Bundling, Testing, and Deploying our Docker image
- In the Boot2Docker terminal window,
cdto the location of the folder containing the above 3 files.
- Run the development server with this command:
gcloud preview app run ./app.yaml
The last step will generate a Docker image and begin serving the application on your computer. By default, the web app will be accessible from http://localhost:8080. The webpage simply displays the uptime of the instance.
To deploy this application to Google’s cloud in PREVIEW mode:
- Enable billing on your App Engine account: https://console.developers.google.com/billing
- Create a Project ID: https://console.developers.google.com/project
- Apply the appropriate billing settings for the new project ID: https://console.developers.google.com/project/_/settings
- If the development server above is still running, kill the Docker session with Ctrl+C
- Set up Google authentication:
gcloud auth login
- Set the project ID you configured earlier in the Google Developers Console:
gcloud config set project <project-id>
- Deploy the Docker container:
gcloud preview app deploy ./app.yaml
Now, your app is accessible at: https://module1.PROJECT_ID.appspot.com/
Mixing Sandbox Instances and Managed VMs
There are a few disadvantages to Managed VM’s. At least one Managed VM must always be running in order to respond to requests in a timely fasion. Sandbox instances are capable of “sleeping” where no costs are incurred and being awakened in as fast as milliseconds. Managed VM’s require a few minutes to be brought online, thus missing the oppurtunity to serve webpages. Google recommends that your front end should be served by sandbox instances whenever possible, and other tasks that require more flexability (e.g. background workers) to be performed on managed VM’s.
There’s another option: mix both sandbox instances and managed VM’s using modules and a dispatch file.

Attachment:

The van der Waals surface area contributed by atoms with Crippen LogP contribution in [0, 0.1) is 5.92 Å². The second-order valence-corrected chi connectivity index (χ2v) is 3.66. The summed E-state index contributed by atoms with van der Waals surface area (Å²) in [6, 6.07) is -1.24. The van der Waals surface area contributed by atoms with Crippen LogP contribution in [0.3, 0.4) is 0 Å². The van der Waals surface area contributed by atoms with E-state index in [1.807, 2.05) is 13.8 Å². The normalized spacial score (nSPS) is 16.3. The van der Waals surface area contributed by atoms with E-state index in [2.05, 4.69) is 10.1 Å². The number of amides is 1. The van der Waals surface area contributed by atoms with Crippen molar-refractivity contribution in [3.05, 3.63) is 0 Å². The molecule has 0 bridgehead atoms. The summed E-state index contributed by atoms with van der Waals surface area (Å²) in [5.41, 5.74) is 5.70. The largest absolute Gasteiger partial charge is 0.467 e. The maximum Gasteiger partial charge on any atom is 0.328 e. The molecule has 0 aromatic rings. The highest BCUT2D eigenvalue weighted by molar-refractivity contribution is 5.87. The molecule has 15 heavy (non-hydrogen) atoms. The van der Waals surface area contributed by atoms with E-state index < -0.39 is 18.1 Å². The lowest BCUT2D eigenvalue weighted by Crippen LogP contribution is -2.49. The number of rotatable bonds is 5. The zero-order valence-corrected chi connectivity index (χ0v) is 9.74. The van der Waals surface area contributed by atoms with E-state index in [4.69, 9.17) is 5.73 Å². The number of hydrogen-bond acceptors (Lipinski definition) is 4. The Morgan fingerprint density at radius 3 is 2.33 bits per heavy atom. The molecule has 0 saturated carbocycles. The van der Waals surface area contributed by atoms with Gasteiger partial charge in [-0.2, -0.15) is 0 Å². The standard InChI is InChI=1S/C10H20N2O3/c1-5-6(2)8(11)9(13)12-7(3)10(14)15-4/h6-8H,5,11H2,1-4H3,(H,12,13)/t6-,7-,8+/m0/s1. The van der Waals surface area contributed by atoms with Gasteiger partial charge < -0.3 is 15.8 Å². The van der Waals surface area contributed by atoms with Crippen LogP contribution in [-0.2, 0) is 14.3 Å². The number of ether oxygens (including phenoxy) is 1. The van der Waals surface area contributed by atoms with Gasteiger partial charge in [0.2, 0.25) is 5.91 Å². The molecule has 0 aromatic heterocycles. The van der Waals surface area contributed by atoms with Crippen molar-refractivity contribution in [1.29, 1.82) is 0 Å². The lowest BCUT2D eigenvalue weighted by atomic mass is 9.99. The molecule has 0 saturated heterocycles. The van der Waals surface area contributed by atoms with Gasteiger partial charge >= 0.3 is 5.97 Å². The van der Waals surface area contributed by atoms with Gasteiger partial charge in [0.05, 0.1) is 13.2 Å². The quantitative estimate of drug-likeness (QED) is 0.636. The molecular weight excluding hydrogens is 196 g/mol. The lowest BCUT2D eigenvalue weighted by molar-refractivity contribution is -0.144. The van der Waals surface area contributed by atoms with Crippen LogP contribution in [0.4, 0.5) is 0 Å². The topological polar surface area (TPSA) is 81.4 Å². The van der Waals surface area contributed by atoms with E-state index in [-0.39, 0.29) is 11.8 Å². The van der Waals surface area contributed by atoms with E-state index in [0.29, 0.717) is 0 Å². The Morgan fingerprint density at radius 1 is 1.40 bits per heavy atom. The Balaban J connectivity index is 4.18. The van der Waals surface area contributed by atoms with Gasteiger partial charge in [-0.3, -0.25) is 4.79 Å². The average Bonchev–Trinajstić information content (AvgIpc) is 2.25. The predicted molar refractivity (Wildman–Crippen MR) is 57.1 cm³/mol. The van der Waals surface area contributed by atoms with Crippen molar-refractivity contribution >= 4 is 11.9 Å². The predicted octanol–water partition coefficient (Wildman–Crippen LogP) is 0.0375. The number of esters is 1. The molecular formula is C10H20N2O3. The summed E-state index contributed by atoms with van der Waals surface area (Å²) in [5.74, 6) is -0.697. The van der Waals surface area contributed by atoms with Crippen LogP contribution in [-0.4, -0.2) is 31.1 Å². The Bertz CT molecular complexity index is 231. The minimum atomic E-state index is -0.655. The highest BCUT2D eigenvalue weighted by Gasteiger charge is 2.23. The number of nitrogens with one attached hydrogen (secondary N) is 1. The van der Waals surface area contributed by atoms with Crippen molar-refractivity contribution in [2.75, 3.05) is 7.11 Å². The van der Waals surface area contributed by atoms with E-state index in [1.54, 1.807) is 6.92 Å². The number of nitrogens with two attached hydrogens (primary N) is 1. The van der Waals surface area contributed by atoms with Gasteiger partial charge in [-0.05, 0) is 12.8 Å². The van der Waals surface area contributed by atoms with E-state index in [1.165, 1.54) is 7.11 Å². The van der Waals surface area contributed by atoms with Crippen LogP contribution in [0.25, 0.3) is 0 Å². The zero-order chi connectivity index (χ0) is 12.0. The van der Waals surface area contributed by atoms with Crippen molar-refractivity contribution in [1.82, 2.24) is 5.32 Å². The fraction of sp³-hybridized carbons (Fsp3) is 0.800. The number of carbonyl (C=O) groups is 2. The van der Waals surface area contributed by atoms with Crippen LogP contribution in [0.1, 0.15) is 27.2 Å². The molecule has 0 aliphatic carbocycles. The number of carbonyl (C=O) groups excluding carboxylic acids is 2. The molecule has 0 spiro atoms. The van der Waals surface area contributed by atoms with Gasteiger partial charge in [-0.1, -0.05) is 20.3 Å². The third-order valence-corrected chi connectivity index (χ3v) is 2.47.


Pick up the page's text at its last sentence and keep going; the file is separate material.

In order to mix multiple apps in an App Engine project, we need to designate each app as a distinct module. Modules allow us to break up the code base and assign specific tasks (e.g. front end or background tasks). It also allows the mixing of languages/runtimes. In the case of the new MVM’s, it also allows us to mix sandbox and MVM instances.
Our second module contains the Go code for the sandbox instance. It does the exact same thing as the MVM instance, except it will print “Module 2” instead of “Module 1”. It will also include a different app.yaml file and a dispatch file.
Note: Go web apps in the sandbox require an “init” function as an entry point rather than the “main” function used in the MVM demo.
Routing with Dispatch Files
The dispatch file, dispatch.yaml, tells Google App Engine’s HTTP routers how to direct traffic in our app. By using string patterns to describe our URL’s, we can indicate which URL’s go to which modules.
Each module may be a different language/runtime or can be either a sandbox instance or MVM.
Note: The dispatch rules do not strip away the URL prefix before delivering the request to the proper module.
Deploying Sandbox Apps
In order to deploy, first make sure that the application name matches the project ID you previously set up. Then, to deploy the app to App Engine, enter the following command:
goapp deploy /path/to/myapp/
/path/to/myapp is the location of the directory containing the 3 application files.
This new module should be accessible from https://module2.PROJECT_ID.appspot.com/
Here’s the fun part, try accessing the following URLs:
Depending on the URL path, you will get routed to the appropriate module.
Whether you have an app that fits within the confines of the App Engine sandbox, or if you need the freedom of a custom Linux stack, Google has you covered. The biggest question moving forward is how they will price the MVM service. This major detail will be an important factor in the decision making for whether to build specific modules in the sandbox or an MVM.
This post was inspired by this article written about Go on AWS Elastic Beanstalk